There are definitely days when I find myself reminiscing wistfully about days gone by, when LB took his nap (or naps, when he was younger) at much more predictable times, days when I wish we could go back to that just for a day so that I could take a much needed nap too.  Yesterday, though, I decided to try to do things a bit differently.  I decided to not "rush the journey," and to just acknowledge and be happy with where in life my son is right now.  And I decided to try, to just try, and see if he would eventually settle down and take a nap on his own.  So we got home and played quietly for awhile.  I read LB some books, we played with his stuffed animals (one of the current games is to pretend that I am a car, and he piles all of his stuffed animals on top of me), we sang a few songs.

Eventually he asked to watch cartoons, so I put an episode of "Curious George" on Netflix for him.  I normally let him watch up to an hour-ish of cartoons per day, but after watching two episodes, he asked for another and I thought, why not?  That is kind of a simplified and literal way of looking at one of Heikka's other tips: "Say yes, because sometimes there's no reason to say no!"  Mind you, I don't intend to start letting LB watch hours and hours of cartoons every day, like he currently seems to think he needs to.  But on a day like yesterday, he was tired but not ready for a nap yet, and I was tired but unable to nap until he did, what's the harm in a little bit more cartoons?

Besides, it was totally worth it to see how happy LB was when I said 'yes' instead of the expected 'no.'  And because I got to read uninterrupted for just a bit longer.

"Sometimes as moms, we are quick to say no to things... when there really is no reason not to say yes.  But if we try to be more aware of that, and even say yes more often, the unexpected can happen: unexpected surprises, unexpected memories, unexpected laughter, unexpected... bliss."

I know I am guilty of that too.  And I'm going to start working a bit harder to keep that thought somewhere in the back of my mind.  I may not have had any really good opportunities to put that idea in action yesterday, but who knows what tomorrow will bring?

By the way, LB did eventually decide he wanted a nap.  A little before 3, he asked to nurse, and he fell asleep immediately after.  It would have been nice if he had napped earlier, but he did nap eventually.  And I got my break.

And I got my break!  And I applied one of Heikka's other pearls of wisdom to my break time, and used a chunk of it to do one of my workout DVDs.  After 45 minutes of cardio, I was exhausted and sweaty, but I also felt good for having put in the effort.  And I had more energy to finish out the day.  And I think I probably slept a bit better that night.  I used to be a bit of an exercise junkie, but I have definitely fallen off the bandwagon since having had a baby.  But every time I make time for a workout, I am reminded of why I used to love it so much.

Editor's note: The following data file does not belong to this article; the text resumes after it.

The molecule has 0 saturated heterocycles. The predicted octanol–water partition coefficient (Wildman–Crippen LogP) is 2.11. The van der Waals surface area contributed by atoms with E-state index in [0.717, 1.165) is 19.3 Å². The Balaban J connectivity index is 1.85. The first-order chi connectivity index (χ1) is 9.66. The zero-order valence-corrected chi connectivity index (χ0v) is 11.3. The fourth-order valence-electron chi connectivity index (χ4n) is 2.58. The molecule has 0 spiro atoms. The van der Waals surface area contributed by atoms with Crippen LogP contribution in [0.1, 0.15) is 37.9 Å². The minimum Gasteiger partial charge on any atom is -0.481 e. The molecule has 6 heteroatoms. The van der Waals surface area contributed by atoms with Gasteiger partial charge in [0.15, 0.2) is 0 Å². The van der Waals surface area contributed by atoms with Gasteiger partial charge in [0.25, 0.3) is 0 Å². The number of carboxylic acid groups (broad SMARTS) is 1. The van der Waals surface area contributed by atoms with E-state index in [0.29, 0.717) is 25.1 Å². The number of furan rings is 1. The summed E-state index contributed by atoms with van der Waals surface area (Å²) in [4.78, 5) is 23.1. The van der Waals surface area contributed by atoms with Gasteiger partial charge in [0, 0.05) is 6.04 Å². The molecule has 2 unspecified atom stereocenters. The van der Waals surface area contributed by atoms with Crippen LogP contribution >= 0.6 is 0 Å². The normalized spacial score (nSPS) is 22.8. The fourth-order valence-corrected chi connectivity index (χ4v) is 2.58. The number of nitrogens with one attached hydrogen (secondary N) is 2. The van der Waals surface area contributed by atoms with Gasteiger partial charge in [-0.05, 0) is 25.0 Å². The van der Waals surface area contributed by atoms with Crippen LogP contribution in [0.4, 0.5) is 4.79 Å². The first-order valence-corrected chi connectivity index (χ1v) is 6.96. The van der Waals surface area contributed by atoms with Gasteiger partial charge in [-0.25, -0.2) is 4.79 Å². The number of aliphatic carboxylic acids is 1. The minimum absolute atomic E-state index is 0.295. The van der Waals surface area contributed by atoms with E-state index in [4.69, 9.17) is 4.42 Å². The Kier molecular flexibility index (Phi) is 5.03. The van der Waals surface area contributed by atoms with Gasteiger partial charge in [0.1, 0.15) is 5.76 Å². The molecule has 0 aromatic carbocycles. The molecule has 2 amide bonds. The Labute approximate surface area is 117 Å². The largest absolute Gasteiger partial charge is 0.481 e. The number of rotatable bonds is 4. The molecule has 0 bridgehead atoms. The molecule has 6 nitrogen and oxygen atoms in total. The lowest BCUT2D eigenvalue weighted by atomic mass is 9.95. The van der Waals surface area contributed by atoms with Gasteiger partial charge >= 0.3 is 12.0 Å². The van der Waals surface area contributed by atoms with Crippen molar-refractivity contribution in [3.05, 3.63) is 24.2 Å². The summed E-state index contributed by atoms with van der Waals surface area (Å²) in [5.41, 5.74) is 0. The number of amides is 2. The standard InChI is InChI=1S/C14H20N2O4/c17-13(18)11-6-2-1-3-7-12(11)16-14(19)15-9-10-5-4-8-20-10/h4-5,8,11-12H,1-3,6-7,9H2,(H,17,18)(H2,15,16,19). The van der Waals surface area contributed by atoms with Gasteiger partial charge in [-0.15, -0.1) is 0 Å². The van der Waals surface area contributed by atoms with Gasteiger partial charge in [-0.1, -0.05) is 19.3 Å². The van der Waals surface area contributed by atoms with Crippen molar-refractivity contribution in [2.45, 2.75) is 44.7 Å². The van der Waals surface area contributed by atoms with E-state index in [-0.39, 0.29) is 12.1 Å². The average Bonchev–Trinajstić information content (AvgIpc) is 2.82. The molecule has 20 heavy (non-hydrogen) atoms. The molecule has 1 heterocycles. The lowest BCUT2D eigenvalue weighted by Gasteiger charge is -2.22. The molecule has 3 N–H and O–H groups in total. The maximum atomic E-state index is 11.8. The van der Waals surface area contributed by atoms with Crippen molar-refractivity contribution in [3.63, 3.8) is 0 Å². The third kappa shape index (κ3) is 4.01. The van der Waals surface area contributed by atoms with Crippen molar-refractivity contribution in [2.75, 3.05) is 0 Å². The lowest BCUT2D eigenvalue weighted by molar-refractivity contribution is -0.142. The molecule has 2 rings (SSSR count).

"If we want to be healthy and happy moms, we need to take the time to be healthy and happy moms.  We need to choose to take time for ourselves, to exercise, eat right, decompress, pray, and do other things that are emotionally fulfilling and physically recharging.  If we don't, we risk ending up high-strung, stressed out, not feeling good about ourselves, and even resentful towards the people in our lives we love the most."

And Heikka was right.  Absolutely right, and we moms would all do well to remember that more often.  We do deserve it.

Baby selfie.

After a three hour nap, LB woke up and I made us some chana saag for dinner (basically chana masala, my favorite Indian dish, with a ton of spinach wilted in).  And he ate a little bowl of it!  He also ate a hard boiled egg, which is apparently a new favorite, and some blueberries.  And some leftover kale from earlier.  And some cow milk.  (And yes, he calls it "cow milk" too!  Makes me smile.)  My son can be a bit of a picky eater at times, and he definitely goes through periods when he only wants to eat specific foods or doesn't want to eat others, but for the most part he eats a nice variety of things.  I am so grateful for that.

I'm grateful for a lot of things, really.  I'm grateful that we can afford a nice apartment in a safe area, where we can walk around outside and always find things that a little boy thinks are new and interesting.  I may complain about the summer heat here in San Diego, but most of the time I really do love it here.  I am grateful to have delicious and healthy food in my kitchen, to know how to cook it, and to be able to share my love of yummy things with my family.

Overall, focusing on some of these ideas really did leave me feeling happier at the end of the day.  More relaxed.  More... blissful.  There's something powerful in just trying to appreciate these kinds of little things in life.  And I already considered myself to be a relatively mindful, conscious sort of parent.  I think I'll likely find myself paging through this book in the weeks and months to come, looking for more inspiration, especially when LB and I have a rough day or when I'm just feeling exhausted and touched out.  Life can never have too much bliss.

Note:  This post was inspired by the book Finding Mommy Bliss by Genny Heikka, which I also reviewed for San Francisco Book Review.  My review of Finding Mommy Bliss has not been published yet, but I will update this post once it has been.

Tuesday, August 26, 2014

Review: Pregnancy: The Beginner's Guide

Note #1:  My original review of Pregnancy: The Beginner's Guide was written for San Francisco Book Review and appears on their website.  I have expanded that review for this post.

Note #2:  The opinions in this post are just that: my own opinions, for better or for worse.  No one paid me to write any of this.